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Kati Marton’s bestselling Hidden Power is an engrossing look at twelve presidential marriages–from Edith and Woodrow Wilson to Laura and George W. Bush–that have profoundly affected America’s history. Marton uncovers the behind-the-scenes dynamics of the ultimate power couples, showing how first ladies have used their privileged access to the president to influence staffing, promote causes, and engage directly in policy-making. Edith Wilson secretly ran the country after Woodrow’s debilitating stroke. Eleanor Roosevelt was FDR’s moral compass. And Laura Bush, initially shy of any public role, has proven to be the emotional ballast for her husband. Through extensive research and interviews, Marton reveals the substantial–yet often overlooked–legacy of presidential wives, providing insight into the evolution of women’s roles in the twentieth century and vividly depicting the synergy of these unique political partnerships.
Explores the personal dynamics and historical events that were shaped by White House marriages over the course of twelve administrations, from Edith and Woodrow Wilson to George W. and Laura Bush.
Traces the early twentieth century journey of nine prominent men from Budapest who fled fascism to seek sanctuary in America, where they made pivotal contributions to science, film, and photojournalism.
Recounts how the author's marriages to Peter Jennings and the late Richard Holbrooke were shaped by the beauty and allure of Paris, where she found love and healing against a backdrop of historical events.
Raoul Wallenberg defied Adolf Eichmann and saved 100,000 Jews. Then he disappeared. This is his story.
Traces the life of American traitor Noel Field, who spied for Stalin during the 1930s and 1940s before he was kidnapped and tortured by the KGB and forced to testify against his Communist comrades, sharing insight into his decision to defect in spite of his privileged background and Ivy League education.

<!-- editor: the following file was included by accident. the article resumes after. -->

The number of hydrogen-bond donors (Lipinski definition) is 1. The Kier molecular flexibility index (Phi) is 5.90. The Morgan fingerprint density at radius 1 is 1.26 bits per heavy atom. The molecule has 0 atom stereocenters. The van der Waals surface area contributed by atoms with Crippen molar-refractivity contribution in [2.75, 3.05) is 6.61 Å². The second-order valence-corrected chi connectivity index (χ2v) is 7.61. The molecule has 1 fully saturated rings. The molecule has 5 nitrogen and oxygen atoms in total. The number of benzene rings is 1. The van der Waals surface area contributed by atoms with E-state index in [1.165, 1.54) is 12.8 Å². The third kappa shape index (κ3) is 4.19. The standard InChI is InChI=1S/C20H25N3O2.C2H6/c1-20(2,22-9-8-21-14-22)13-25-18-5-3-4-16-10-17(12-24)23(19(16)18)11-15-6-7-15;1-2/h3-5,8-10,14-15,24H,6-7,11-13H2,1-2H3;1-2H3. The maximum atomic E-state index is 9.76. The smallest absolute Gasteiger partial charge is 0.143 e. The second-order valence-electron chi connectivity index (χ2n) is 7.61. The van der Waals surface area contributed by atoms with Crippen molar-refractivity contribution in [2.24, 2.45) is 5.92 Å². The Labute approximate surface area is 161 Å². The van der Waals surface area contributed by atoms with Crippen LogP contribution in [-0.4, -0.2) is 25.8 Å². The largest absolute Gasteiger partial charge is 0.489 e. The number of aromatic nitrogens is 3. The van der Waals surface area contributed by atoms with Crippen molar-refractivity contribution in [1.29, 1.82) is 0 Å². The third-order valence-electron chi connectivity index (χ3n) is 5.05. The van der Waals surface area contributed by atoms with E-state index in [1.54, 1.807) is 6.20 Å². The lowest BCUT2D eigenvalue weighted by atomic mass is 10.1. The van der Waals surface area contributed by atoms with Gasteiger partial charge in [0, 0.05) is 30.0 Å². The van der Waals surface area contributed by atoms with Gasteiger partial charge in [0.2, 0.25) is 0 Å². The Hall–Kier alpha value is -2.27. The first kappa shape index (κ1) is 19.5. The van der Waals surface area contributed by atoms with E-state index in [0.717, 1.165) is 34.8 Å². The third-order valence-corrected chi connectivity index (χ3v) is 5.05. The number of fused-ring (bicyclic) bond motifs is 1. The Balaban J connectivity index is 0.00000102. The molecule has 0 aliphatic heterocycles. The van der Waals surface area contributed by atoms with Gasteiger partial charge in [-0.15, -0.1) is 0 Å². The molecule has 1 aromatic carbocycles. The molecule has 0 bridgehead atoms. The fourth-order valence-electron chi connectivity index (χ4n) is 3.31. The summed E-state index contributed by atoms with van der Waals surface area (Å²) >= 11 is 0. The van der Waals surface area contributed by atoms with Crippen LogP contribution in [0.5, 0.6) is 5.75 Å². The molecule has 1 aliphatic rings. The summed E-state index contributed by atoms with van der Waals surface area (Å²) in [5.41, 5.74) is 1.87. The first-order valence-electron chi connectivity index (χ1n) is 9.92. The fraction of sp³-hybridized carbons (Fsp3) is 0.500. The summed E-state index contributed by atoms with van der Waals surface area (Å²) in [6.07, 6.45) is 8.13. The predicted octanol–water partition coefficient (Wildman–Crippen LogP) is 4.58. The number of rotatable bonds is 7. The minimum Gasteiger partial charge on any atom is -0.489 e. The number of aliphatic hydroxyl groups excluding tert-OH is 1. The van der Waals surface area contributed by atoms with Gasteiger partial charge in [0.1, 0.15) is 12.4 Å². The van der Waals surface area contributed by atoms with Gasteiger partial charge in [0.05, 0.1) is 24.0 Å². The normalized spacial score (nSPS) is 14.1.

"You are opening a Pandora's box," Marton was warned when she filed for her family's secret police fi les in Budapest. But her family history -- during both the Nazi and the Communist periods -- was too full of shadows. The files revealed terrifying truths: secret love aff airs, betrayals inside the family circle, torture and brutalities alongside acts of stunning courage -- and, above all, deep family love. In this true-life thriller, Kati Marton, an accomplished journalist, exposes the cruel mechanics of the Communist Terror State, using the secret police files on her journalist parents as well as dozens of interviews that reveal how her family was spied on and betrayed by friends and colleagues, and even their children's babysitter. In this moving and brave memoir, Marton searches for and finds her parents, and love. Marton relates her eyewitness account of her mother's and father's arrests in Cold War Budapest and the terrible separation that followed. She describes the pain her parents endured in prison -- isolated from each other and their children. She reveals the secret war between Washington and Moscow, in which Marton and her family were pawns in a much larger game. By the acclaimed author of The Great Escape, Enemies of the People is a tour de force, an important work of history as it was lived, a narrative of multiple betrayals on both sides of the Cold War that ends with triumph and a new beginning in America.

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